MYP English teacher Jenna Flickinger agrees. She says, “Eighth grade definitely needs more opportunities for independence. Seventh grade should have the right to earn that independence. Sixth grade, definitely not.” Another MYP teacher, Anthony Swierzbinski, says, “I think that giving the eighth grade the opportunity to be independent is fine.” He went on to say that he thinks that seventh and sixth grades are a good time to build structure for those students, since they are younger. However, it’s been made clear by students and teachers alike that they need more independence. But what kind of independence?

For starters, it could be nice for a middle schooler to not have to walk in a straight line everywhere, as long as they don’t talk loudly enough to disrupt the high schoolers. (The middle schoolers have had problems with this in the past, especially going to and from lunch.) Sixth grader Madyson Graham says, “The high schoolers aren’t in the hallways, so why can’t we just walk through the halls? They’re in their classrooms, what are they going to do?” Ever since the middle schoolers started attending Dickinson, the worst any high schooler has done was call a middle schooler short, and none of them are going to be scarred for life because they were called short by some random high schoolers.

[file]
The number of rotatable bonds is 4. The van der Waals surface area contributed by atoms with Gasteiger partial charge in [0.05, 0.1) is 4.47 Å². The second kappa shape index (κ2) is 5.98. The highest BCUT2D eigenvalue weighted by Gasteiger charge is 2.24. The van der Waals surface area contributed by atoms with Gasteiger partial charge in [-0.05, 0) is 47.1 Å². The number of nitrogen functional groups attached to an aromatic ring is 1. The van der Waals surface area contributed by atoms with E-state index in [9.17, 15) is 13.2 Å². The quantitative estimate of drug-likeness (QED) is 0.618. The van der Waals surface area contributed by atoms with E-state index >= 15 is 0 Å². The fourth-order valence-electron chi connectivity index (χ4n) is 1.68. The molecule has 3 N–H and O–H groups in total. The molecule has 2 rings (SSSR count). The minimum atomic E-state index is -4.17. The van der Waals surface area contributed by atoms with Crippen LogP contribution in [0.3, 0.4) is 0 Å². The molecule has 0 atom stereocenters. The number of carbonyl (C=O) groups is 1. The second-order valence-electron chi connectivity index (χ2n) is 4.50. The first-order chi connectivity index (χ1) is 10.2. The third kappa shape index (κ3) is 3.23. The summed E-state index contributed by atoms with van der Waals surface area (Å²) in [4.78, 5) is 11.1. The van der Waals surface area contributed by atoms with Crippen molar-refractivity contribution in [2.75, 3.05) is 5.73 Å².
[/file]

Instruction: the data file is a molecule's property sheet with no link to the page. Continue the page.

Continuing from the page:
However, even though the middle schoolers want to break out of their little circle in a way, walking in a straight line everywhere and not going anywhere without an escort is a way of keeping them safe from possible dangers. At least six times this year, the middle schoolers have either been held in the cafeteria longer or had to switch the way they go upstairs in the morning because of fights or other disturbances in the high school. Keeping them isolated would prevent middle schoolers being hurt in situations like this, and it would prevent them from being otherwise harassed by high schoolers. Obviously, not all high schoolers have bad intentions when it comes to middle schoolers, but some of them might. Also, the high schoolers are supposed to be in class when the middle schoolers are going through the school, but not all of them are going to be in their classroom. Some might be just using the bathroom or getting something from their lockers, but this certainly won’t be the case for all high schoolers. For this reason, keeping the middle schoolers separate is a necessary precaution to guarantee their safety.